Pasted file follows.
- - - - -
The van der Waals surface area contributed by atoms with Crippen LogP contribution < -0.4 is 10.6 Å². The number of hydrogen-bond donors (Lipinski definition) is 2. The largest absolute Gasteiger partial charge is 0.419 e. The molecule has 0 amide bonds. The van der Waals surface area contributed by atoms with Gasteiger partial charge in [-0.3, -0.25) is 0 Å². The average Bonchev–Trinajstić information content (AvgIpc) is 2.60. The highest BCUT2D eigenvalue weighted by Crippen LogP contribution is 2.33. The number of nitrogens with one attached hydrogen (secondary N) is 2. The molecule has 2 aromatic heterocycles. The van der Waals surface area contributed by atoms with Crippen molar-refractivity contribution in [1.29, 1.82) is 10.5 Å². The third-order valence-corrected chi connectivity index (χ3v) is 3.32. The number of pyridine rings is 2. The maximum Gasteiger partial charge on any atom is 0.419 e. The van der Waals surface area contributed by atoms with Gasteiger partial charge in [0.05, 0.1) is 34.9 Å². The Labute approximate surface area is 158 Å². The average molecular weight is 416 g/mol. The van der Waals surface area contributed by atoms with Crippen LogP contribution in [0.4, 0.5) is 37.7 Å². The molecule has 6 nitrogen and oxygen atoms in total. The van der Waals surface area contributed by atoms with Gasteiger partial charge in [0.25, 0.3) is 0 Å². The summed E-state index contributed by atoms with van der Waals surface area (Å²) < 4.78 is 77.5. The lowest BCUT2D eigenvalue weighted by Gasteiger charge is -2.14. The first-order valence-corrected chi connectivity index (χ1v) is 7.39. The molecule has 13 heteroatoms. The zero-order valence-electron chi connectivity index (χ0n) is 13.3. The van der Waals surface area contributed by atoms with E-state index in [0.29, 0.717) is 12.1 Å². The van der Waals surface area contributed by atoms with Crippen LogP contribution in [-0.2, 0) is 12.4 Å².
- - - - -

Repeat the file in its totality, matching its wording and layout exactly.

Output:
The van der Waals surface area contributed by atoms with Crippen LogP contribution < -0.4 is 10.6 Å². The number of hydrogen-bond donors (Lipinski definition) is 2. The largest absolute Gasteiger partial charge is 0.419 e. The molecule has 0 amide bonds. The van der Waals surface area contributed by atoms with Gasteiger partial charge in [-0.3, -0.25) is 0 Å². The average Bonchev–Trinajstić information content (AvgIpc) is 2.60. The highest BCUT2D eigenvalue weighted by Crippen LogP contribution is 2.33. The number of nitrogens with one attached hydrogen (secondary N) is 2. The molecule has 2 aromatic heterocycles. The van der Waals surface area contributed by atoms with Crippen molar-refractivity contribution in [1.29, 1.82) is 10.5 Å². The third-order valence-corrected chi connectivity index (χ3v) is 3.32. The number of pyridine rings is 2. The maximum Gasteiger partial charge on any atom is 0.419 e. The van der Waals surface area contributed by atoms with Gasteiger partial charge in [0.05, 0.1) is 34.9 Å². The Labute approximate surface area is 158 Å². The average molecular weight is 416 g/mol. The van der Waals surface area contributed by atoms with Crippen LogP contribution in [0.4, 0.5) is 37.7 Å². The molecule has 6 nitrogen and oxygen atoms in total. The van der Waals surface area contributed by atoms with Gasteiger partial charge in [0.25, 0.3) is 0 Å². The summed E-state index contributed by atoms with van der Waals surface area (Å²) < 4.78 is 77.5. The lowest BCUT2D eigenvalue weighted by Gasteiger charge is -2.14. The first-order valence-corrected chi connectivity index (χ1v) is 7.39. The molecule has 13 heteroatoms. The zero-order valence-electron chi connectivity index (χ0n) is 13.3. The van der Waals surface area contributed by atoms with E-state index in [0.29, 0.717) is 12.1 Å². The van der Waals surface area contributed by atoms with Crippen LogP contribution in [-0.2, 0) is 12.4 Å².